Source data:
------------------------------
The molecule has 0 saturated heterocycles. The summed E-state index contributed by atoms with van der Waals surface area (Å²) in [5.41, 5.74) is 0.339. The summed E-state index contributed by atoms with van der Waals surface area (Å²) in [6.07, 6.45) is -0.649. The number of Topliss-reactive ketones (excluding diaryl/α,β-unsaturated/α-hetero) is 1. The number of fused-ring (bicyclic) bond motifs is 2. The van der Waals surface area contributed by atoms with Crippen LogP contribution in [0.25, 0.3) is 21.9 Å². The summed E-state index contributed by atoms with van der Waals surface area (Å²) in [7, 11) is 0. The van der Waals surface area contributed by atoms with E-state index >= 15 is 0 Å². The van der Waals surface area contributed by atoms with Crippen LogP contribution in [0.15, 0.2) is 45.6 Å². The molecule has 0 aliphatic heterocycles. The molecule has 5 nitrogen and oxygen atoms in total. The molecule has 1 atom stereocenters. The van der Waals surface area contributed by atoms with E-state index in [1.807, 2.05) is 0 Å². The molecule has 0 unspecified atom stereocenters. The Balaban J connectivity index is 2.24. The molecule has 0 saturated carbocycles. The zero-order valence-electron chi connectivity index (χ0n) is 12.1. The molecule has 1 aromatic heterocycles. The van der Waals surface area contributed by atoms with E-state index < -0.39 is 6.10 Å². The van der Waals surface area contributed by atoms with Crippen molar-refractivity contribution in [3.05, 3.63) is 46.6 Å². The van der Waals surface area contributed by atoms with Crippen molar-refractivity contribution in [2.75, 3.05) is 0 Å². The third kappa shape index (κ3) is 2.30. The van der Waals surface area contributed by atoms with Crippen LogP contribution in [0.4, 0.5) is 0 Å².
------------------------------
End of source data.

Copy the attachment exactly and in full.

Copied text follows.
The molecule has 0 saturated heterocycles. The summed E-state index contributed by atoms with van der Waals surface area (Å²) in [5.41, 5.74) is 0.339. The summed E-state index contributed by atoms with van der Waals surface area (Å²) in [6.07, 6.45) is -0.649. The number of Topliss-reactive ketones (excluding diaryl/α,β-unsaturated/α-hetero) is 1. The number of fused-ring (bicyclic) bond motifs is 2. The van der Waals surface area contributed by atoms with Crippen LogP contribution in [0.25, 0.3) is 21.9 Å². The summed E-state index contributed by atoms with van der Waals surface area (Å²) in [7, 11) is 0. The van der Waals surface area contributed by atoms with E-state index >= 15 is 0 Å². The van der Waals surface area contributed by atoms with Crippen LogP contribution in [0.15, 0.2) is 45.6 Å². The molecule has 0 aliphatic heterocycles. The molecule has 5 nitrogen and oxygen atoms in total. The molecule has 1 atom stereocenters. The van der Waals surface area contributed by atoms with E-state index in [1.807, 2.05) is 0 Å². The molecule has 0 unspecified atom stereocenters. The Balaban J connectivity index is 2.24. The molecule has 0 saturated carbocycles. The zero-order valence-electron chi connectivity index (χ0n) is 12.1. The molecule has 1 aromatic heterocycles. The van der Waals surface area contributed by atoms with E-state index < -0.39 is 6.10 Å². The van der Waals surface area contributed by atoms with Crippen molar-refractivity contribution in [3.05, 3.63) is 46.6 Å². The van der Waals surface area contributed by atoms with Crippen molar-refractivity contribution in [2.75, 3.05) is 0 Å². The third kappa shape index (κ3) is 2.30. The van der Waals surface area contributed by atoms with Crippen LogP contribution in [0.4, 0.5) is 0 Å².